69% of job seekers wouldn’t take a role with a company that has a bad reputation, even if they were unemployed.
This is an important statistic to remember as businesses begin to operate increasingly in a reputation economy. A nationwide culture in which decisions and opinions are formed off the back of an organisations reputation. The decisions that business makes, the content they share on their social media, the charities they support and the people they employ; these all add up to a public perception which (in the age of the internet) can swing from positive to negative in as little as an hour.
With a simple Google search, candidates can have hundreds of thousands of results at their fingertips in less than a second. They want to know the basics, like company history, size and locations, but they also want to find out what the culture is like, the opportunities for development, the employee incentives.
Recruiting is no different. The hiring process is becoming more and more driven by connections, culture and reputation – and reputation is what matters most.
84% would consider leaving their current job if they were offered another role by a business with an excellent reputation.
For a business looking to bring on a new member of staff, that reputation is also known as their employer brand. This doesn’t necessarily refer to a glossy brochure, an expensive marketing campaign or a fancy new job site; it’s what a businesses’ existing and ex-employees say about what it’s like to work there.
This is important now more than ever as this information is all readily available to potential candidates. Whether it is found on social media, personal blog sites, or websites like Glassdoor, the internet is replacing word of mouth as a trusted source of information about a potential employer.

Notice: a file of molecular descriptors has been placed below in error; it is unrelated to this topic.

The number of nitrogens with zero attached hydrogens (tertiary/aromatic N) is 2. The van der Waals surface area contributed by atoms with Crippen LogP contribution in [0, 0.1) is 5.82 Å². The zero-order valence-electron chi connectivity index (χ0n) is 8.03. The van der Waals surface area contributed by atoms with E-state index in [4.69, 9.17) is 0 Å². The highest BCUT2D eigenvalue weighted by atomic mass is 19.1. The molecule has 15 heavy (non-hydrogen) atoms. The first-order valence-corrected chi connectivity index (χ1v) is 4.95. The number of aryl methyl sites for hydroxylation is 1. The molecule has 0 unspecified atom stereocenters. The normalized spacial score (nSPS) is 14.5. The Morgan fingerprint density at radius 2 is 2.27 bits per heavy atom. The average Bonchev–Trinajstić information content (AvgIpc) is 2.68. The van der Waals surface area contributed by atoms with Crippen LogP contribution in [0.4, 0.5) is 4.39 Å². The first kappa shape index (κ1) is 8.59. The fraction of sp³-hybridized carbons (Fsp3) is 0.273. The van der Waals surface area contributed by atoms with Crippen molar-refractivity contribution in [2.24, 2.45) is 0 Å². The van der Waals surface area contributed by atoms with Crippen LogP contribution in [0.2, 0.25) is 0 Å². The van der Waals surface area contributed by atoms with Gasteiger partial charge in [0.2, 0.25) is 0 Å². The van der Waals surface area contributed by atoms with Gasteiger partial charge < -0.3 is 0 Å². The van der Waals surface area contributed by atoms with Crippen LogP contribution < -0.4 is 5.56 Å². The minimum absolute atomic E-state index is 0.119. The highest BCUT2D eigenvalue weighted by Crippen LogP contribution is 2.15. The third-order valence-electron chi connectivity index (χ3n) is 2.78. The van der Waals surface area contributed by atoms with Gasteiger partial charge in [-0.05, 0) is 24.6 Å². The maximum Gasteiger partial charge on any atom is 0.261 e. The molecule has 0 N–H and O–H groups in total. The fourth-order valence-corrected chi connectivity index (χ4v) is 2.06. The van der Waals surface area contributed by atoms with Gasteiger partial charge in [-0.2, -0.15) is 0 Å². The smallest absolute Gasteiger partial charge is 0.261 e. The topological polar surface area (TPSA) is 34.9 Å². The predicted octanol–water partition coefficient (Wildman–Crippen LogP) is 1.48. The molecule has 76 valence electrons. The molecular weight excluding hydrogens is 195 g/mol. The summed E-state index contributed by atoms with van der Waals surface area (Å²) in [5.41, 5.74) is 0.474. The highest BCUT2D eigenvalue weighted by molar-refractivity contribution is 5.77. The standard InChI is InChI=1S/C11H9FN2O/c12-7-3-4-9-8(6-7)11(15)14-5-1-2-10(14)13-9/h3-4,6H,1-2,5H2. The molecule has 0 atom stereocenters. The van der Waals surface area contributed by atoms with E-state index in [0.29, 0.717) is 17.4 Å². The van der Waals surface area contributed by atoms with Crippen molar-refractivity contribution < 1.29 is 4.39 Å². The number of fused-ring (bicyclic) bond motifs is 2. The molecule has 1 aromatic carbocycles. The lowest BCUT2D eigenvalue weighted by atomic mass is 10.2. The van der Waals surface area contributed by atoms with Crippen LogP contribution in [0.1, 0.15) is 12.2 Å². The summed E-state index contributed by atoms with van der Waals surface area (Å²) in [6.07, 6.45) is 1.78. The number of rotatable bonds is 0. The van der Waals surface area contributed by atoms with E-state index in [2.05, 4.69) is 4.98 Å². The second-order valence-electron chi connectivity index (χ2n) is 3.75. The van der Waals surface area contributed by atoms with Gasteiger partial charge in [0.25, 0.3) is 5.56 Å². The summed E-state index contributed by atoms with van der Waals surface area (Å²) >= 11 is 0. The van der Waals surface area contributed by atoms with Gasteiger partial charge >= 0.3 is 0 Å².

Bill Richards, UK Managing Director of Indeed said, “The vast majority of British jobseekers deem it essential to research a company’s reputation before applying for a job. Name recognition remains vital, with only one in nine candidates deeming it unimportant. More than half of jobseekers automatically distrust a company with no internet presence.”
Only 23% of job seekers are willing to overlook a negative online reputation when searching for a new role.
But before you can begin managing your reputation, you need to have a good idea about what your current reputation actually is. What your existing employees are saying about you is important, but what your past employees are saying about you matters most. If your business has its own profile on Glassdoor, this is a great way to look at what some of your ex-employees thought about their time with your business.
Do your own internal research and find out what response you are getting from current and previous employees. Good or bad, you need to know.
Take a look at the comments on your social media posts, Google your company name, and especially check-out Glassdoor to see what’s being said about your company. When you have a clear idea about where your current reputation stands, you can begin strategising your plan for attracting top talent from there.
Employers should embrace the new culture of transparency and seize every opportunity they can to begin sharing their stories online and building their employer brands.
How can this be done? Well, each employer’s brand will differ depending on the business and culture of each individual organisation. Highlighting how you empower employees to fulfil their own goals and aspirations is also key. The jobseekers of 2019 want jobs that provide meaning as well as a salary. Employer brand isn’t about pool tables and free Starbucks. It’s about what your employees say about you how you live up to your employer responsibility.
In an increasingly competitive market, with recruiters frequently finding candidates with multiple options, it is the corporate reputation that will sway the candidate’s final decision.